Jury Raises Compensation in SUV Crash
The Center for Auto Safety is the nation’s premier independent, member driven, non-profit consumer advocacy organization dedicated to improving vehicle safety, quality, and fuel economy on behalf of all drivers, passengers, and pedestrians.
By Ray Huard
June 4, 2004
Ford Motor Co. should pay punitive damages of $246 million in addition to nearly $123 million in compensatory damages to a Del Cerro woman paralyzed two years ago in a Ford Explorer rollover crash, a jury said yesterday.
In a 9-3 verdict against the automaker, the company’s first loss in more than a dozen similar lawsuits, the jury said Benetta Buell-Wilson was seriously injured in a crash on Interstate 8 because of design defects in her 1997 Explorer. The San Diego Superior Court jury found Ford knew about the defects but refused to correct them.
A unanimous jury verdict is not required in civil cases.
Several jurors interviewed outside the courtroom said they were outraged at what they saw as Ford’s disregard for driver safety. Many hugged Buell-Wilson and her husband, Barry Wilson, and joined them at a victory celebration in a nearby hotel cocktail lounge.
"Getting their profit was all they cared about," said Michelle, a juror from downtown San Diego who declined to give her last name, about Ford. "I’ll never drive another Ford vehicle in my life."
Juror Leo Santiago, a high school teacher from Point Loma, said the jurors wanted to send a message to automakers that "the people of California are sick and tired" of companies that put faulty products on the market "when people’s lives are a cost of business."
At a news conference after the verdict, Buell-Wilson said, "I just wanted to have the story heard, that what happened to me could happen to anyone else."
The 49-year-old mother of two was driving west on I-8 near Tavern Road in Alpine about 5:15 p.m. Jan. 19, 2002, when she swerved to avoid an object in the road. She said she struggled to maintain control of the Explorer but it tipped and rolled.
"There was nothing I could do," Buell-Wilson said. She said the roof "crumpled like paper," crushing her and breaking her back, paralyzing her from the waist down. "The last time I used my legs was trying to get my car under control."
Buell-Wilson said she would drop $100 million of the punitive damages if Ford agreed within 72 hours to recall Explorers made between 1990 and 2001 to strengthen the roofs and improve the vehicles’ stability.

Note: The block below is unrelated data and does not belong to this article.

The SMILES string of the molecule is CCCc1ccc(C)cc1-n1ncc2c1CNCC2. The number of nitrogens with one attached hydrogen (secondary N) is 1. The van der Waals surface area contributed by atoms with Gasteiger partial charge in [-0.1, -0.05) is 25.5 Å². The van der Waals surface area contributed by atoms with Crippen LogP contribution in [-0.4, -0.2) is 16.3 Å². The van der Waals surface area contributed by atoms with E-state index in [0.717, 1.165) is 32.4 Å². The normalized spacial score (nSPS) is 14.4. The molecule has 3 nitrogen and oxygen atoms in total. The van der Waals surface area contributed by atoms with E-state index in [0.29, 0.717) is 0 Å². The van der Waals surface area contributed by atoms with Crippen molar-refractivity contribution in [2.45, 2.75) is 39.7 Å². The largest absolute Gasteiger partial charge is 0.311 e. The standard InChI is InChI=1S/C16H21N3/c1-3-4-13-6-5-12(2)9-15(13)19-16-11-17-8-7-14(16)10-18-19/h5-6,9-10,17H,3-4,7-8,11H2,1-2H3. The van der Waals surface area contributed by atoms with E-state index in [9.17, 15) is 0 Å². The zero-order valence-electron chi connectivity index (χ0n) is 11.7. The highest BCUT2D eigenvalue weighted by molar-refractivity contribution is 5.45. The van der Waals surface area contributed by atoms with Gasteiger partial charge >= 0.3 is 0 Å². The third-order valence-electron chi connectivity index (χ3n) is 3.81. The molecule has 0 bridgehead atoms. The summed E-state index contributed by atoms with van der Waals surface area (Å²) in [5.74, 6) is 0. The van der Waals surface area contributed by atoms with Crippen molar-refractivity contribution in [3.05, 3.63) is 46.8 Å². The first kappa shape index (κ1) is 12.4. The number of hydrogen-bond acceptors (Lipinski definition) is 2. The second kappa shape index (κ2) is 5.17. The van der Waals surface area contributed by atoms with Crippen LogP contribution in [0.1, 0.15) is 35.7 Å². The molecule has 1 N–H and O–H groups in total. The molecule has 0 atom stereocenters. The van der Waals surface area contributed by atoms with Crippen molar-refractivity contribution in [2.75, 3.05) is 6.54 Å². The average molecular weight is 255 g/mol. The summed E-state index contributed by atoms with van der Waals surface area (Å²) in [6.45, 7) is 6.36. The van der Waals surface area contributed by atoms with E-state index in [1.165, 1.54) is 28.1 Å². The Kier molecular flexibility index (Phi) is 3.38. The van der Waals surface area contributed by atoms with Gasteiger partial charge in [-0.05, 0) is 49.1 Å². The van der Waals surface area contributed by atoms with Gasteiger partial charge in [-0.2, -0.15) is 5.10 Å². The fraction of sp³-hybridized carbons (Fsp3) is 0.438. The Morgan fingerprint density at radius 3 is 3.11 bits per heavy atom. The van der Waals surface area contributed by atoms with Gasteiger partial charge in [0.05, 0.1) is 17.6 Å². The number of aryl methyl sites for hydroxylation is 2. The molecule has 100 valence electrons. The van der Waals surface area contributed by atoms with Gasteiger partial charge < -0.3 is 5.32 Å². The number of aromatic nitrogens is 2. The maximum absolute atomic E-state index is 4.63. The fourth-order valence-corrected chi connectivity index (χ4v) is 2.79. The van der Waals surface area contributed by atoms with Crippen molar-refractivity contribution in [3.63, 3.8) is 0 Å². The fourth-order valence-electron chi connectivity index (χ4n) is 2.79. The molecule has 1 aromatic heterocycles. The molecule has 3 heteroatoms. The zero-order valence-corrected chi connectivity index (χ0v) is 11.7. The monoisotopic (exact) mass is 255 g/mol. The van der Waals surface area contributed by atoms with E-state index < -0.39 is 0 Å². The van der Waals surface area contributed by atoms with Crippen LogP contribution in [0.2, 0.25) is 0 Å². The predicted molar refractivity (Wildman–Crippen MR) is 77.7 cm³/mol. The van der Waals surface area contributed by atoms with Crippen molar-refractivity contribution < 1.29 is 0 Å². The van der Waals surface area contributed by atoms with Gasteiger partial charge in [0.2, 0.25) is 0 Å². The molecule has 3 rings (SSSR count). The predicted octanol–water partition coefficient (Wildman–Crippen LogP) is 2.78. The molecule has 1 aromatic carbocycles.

Ford spokeswoman Kathleen Vokes said Ford will appeal the verdict and there would be no recall.
"There’s no defect with the Explorer, there’s no need for a recall," Vokes said in a telephone interview. "The Explorer meets or exceeds all federal requirements."
More than 5 million Explorers have been sold since its introduction in 1990, Vokes said.
If the jury was trying to send a message with its verdict, "it was a misdirected message," Vokes said. She said Ford, the nation’s No. 2 automaker, has prevailed in 13 other lawsuits challenging the design safety of the Explorer.
Legal experts said the verdict will have a wide-ranging effect in the auto industry, although several said the amount of money Ford must pay will probably be reduced on appeal.
"It should prompt reasonable automobile makers to take a look at their own products to see if they’re making the same kind of mistakes with their vehicles," said Susan Bison-Rapp, an associate professor of law at Thomas Jefferson School of Law in San Diego.
But Gail Heriot, a law professor at the University of San Diego, said she was troubled by the verdict because it means a jury was second-guessing federal safety regulations that the Explorer met.
"These regulations are comprehensive and I don’t think it’s productive for juries to be able to second-guess those regulations," Heriot said.
Buell-Wilson’s lawyers, Dennis Schoville and Lou Arnell, argued that the design of the Explorer was flawed because it had a high center of gravity and narrow wheel base, which made it prone to rollover accidents. They also argued that the roof was too weak.
Arnell said internal Ford documents showed company engineers had recommended design changes to improve stability but they were ignored.
SUVs in general are prone to tipping because of a high center of gravity, but that can be offset with the installation of electronic stability control systems that control braking in emergency maneuvers, said R. David Pittle, senior vice president for technical policy of Consumers Union. Consumers Union publishes Consumer Reports magazine and tests vehicle performance and reliability.
Consumer Reports reported that the redesigned 2002 Explorer was "a vast improvement over its predecessor" and gave it a "recommended" rating.
The National Highway Traffic Safety Administration this year began testing SUVs for rollovers. It gave the Ford Explorer Sport Trac a rating of two stars out of a possible five in rollover testing. The lower the rating, the more likely a vehicle is to roll over. Three other Explorer models are "under review" by the agency.
Barry Wilson, a patent lawyer, said his wife’s crash has been devastating to their family. He said his wife has steel rods attached to her spine to help support her back.
Buell-Wilson was studying to become a high school teacher at the time of the crash and hopes to resume her work.